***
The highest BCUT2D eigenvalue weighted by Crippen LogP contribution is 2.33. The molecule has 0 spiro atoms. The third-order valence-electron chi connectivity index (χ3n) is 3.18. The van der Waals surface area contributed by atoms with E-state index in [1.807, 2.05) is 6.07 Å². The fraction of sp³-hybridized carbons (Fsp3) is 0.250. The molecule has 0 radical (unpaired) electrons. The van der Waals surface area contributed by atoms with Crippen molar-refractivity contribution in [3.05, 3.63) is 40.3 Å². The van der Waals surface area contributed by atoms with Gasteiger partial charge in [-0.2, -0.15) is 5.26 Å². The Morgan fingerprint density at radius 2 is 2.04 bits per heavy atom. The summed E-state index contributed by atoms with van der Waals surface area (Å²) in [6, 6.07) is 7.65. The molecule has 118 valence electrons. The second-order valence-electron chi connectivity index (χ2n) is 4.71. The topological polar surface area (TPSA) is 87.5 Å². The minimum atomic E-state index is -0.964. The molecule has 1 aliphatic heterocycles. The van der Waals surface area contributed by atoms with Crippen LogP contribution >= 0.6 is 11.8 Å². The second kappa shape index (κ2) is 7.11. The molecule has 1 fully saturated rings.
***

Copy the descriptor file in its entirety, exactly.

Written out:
The highest BCUT2D eigenvalue weighted by Crippen LogP contribution is 2.33. The molecule has 0 spiro atoms. The third-order valence-electron chi connectivity index (χ3n) is 3.18. The van der Waals surface area contributed by atoms with E-state index in [1.807, 2.05) is 6.07 Å². The fraction of sp³-hybridized carbons (Fsp3) is 0.250. The molecule has 0 radical (unpaired) electrons. The van der Waals surface area contributed by atoms with Crippen molar-refractivity contribution in [3.05, 3.63) is 40.3 Å². The van der Waals surface area contributed by atoms with Gasteiger partial charge in [-0.2, -0.15) is 5.26 Å². The Morgan fingerprint density at radius 2 is 2.04 bits per heavy atom. The summed E-state index contributed by atoms with van der Waals surface area (Å²) in [6, 6.07) is 7.65. The molecule has 118 valence electrons. The second-order valence-electron chi connectivity index (χ2n) is 4.71. The topological polar surface area (TPSA) is 87.5 Å². The minimum atomic E-state index is -0.964. The molecule has 1 aliphatic heterocycles. The van der Waals surface area contributed by atoms with Crippen LogP contribution >= 0.6 is 11.8 Å². The second kappa shape index (κ2) is 7.11. The molecule has 1 fully saturated rings.